Vegas tycoon Steve Wynn quits resorts firm over harassment claims

The 76-year-old political ally of Donald Trump is stepping down as chairman and CEO of his company

Afp February 07, 2018
Steve Wynn, Chairman and CEO of Wynn Resorts PHOTO: REUTERS

WASHINGTON: Las Vegas casino billionaire Steve Wynn announced Tuesday he was stepping down as chairman and CEO of his company Wynn Resorts following allegations of decades of sexual misconduct.

"In the last couple of weeks, I have found myself the focus of an avalanche of negative publicity," Wynn said in a statement.

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"As I have reflected upon the environment this has created - one in which a rush to judgment takes precedence over everything else, including the facts - I have reached the conclusion I cannot continue to be effective in my current roles."

The 76-year-old former business rival turned political ally of President Donald Trump resigned late last month from his role as Republican National Committee finance chairman, a post he had assumed after Trump took office in January 2017.

Wynn has denied the allegations, first published in The Wall Street Journal, and accused his ex-wife Elaine of instigating the accusations as part of a "terrible and nasty lawsuit" seeking a revised divorce settlement.

A towering figure in the gambling world, Wynn has been a prolific Republican donor whose empire includes casinos in Macau.

"Steve Wynn is an industry giant," said the company's non-executive director of the board Boone Wayson, adding that it was with a "collective heavy heart" that the board accepted Wynn's resignation.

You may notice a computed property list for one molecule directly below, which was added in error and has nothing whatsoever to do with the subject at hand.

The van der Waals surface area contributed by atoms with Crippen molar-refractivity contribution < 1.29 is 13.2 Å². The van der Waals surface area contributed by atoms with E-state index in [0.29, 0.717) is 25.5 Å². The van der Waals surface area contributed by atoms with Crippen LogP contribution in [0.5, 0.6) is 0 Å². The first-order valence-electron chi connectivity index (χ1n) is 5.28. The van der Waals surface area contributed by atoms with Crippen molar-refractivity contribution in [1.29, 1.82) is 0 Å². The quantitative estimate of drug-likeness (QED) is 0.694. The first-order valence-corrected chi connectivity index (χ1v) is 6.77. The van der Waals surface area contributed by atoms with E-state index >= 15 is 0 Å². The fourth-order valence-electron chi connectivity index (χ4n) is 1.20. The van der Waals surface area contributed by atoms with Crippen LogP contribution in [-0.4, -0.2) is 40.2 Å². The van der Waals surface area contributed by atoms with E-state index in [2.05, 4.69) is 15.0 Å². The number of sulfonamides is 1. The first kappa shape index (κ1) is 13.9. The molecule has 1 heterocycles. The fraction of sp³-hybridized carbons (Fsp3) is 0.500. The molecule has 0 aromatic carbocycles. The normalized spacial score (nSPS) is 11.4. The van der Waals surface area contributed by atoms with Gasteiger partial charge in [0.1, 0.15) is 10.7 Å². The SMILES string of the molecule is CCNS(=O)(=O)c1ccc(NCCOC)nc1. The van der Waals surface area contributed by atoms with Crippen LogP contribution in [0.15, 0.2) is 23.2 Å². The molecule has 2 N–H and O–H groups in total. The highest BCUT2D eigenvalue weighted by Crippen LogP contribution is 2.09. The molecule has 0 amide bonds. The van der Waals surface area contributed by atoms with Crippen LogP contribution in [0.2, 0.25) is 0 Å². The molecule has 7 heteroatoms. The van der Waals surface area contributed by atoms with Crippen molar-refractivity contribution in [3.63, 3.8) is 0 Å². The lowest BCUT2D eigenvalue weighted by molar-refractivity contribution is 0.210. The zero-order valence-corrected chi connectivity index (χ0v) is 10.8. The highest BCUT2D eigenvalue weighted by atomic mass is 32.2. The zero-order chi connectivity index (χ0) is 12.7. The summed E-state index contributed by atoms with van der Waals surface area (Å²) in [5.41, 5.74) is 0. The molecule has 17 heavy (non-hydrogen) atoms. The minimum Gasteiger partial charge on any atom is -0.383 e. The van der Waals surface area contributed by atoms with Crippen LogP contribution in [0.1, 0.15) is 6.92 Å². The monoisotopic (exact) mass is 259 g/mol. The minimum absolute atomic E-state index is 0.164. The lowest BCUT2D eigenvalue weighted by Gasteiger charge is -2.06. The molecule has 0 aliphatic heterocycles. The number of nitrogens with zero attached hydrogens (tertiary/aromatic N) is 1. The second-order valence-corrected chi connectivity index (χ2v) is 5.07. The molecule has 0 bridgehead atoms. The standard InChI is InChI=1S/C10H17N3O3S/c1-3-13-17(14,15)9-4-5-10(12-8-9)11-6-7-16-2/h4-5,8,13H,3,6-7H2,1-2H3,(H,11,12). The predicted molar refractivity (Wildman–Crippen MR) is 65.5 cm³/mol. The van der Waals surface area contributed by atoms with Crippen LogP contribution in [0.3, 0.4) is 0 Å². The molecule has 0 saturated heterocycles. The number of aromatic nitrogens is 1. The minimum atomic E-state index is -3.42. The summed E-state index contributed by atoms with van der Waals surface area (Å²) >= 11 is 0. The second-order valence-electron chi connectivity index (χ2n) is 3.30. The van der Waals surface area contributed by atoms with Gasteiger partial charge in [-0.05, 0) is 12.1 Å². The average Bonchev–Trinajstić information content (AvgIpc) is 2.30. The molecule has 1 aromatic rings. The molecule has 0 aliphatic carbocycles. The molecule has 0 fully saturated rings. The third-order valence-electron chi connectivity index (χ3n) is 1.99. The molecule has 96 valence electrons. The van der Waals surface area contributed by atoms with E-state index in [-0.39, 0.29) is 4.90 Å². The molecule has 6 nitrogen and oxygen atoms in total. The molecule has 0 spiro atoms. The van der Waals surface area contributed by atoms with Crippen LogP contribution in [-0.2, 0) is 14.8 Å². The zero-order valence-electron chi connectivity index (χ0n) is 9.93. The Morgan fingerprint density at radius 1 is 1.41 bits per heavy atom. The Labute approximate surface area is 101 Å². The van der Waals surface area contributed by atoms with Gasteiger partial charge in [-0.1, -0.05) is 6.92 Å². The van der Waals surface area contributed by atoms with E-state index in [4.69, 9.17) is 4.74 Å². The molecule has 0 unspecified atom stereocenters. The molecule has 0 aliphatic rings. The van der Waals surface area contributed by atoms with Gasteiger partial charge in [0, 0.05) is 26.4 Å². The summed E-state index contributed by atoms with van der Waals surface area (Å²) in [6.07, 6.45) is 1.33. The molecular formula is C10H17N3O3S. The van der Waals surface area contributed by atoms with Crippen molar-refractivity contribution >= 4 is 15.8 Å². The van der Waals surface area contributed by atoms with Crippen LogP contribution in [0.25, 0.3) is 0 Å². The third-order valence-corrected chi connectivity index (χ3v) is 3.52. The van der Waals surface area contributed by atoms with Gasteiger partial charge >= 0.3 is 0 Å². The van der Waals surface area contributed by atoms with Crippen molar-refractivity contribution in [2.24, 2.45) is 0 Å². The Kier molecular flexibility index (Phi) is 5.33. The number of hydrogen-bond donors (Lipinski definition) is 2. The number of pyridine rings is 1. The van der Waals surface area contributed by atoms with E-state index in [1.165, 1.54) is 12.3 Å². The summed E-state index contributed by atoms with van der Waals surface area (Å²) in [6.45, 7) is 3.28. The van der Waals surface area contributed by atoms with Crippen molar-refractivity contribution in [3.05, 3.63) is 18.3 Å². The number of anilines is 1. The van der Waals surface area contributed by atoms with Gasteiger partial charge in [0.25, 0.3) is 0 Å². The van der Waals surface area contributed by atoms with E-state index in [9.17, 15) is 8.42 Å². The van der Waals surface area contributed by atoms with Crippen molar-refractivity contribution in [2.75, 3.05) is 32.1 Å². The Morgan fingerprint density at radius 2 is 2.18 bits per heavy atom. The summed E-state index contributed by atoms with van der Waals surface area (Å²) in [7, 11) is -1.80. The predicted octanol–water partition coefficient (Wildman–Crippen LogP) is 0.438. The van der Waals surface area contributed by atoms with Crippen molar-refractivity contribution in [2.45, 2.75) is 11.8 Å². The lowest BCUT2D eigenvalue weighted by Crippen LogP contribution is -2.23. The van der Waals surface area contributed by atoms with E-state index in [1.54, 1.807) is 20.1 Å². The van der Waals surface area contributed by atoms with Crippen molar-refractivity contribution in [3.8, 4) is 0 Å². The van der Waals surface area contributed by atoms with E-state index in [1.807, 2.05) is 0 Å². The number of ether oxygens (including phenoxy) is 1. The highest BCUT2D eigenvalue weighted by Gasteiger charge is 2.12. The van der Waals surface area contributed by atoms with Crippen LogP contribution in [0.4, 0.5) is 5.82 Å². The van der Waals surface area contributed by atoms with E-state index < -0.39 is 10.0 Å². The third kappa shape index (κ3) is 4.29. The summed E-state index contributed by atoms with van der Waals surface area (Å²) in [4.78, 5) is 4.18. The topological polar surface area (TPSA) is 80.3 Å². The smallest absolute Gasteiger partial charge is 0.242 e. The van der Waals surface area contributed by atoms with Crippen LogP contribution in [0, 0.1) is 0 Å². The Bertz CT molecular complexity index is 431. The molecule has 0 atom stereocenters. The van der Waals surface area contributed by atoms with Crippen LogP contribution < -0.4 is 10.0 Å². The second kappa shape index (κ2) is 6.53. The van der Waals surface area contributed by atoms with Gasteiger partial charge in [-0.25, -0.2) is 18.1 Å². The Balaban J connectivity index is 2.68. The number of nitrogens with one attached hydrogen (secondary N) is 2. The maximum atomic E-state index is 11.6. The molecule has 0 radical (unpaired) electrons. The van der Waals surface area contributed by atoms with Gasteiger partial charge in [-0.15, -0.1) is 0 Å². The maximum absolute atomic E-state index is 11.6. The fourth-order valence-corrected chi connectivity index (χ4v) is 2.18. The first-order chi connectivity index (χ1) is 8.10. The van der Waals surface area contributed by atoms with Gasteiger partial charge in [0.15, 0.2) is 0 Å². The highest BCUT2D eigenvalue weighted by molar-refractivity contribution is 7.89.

"He is a philanthropist and a beloved leader and visionary. He played the pivotal role in transforming Las Vegas into the entertainment destination it is today."

His accusers include a married manicurist who said Wynn forced her to have sex shortly after he opened his flagship Wynn Las Vegas in 2005, and whom he later paid a $7.5 million settlement, the Journal reported.

Former employees said their awareness of Wynn's power, combined with the knowledge that they had some of the best-paying jobs in Las Vegas added up to a feeling of dependence and intimidation when he made requests, the Journal reported.

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One former massage therapist said he instructed her to manually stimulate his genitalia during sessions, and that she felt she had to agree because he was her boss.

Another former worker said Wynn rubbed his genitals and commented about what he would like to do with her sexually, and once grabbed her waist and told her to kiss him.

Wynn Resorts, which employs 23,000 people around the world, also lashed out at Elaine Wynn and said not one complaint had been made about Wynn on a company hotline.

The Journal contacted more than 150 people who work or had worked for Wynn in its reporting.

It was the first time that the US sexual harassment watershed has centered on the CEO and founder of a major publicly held company.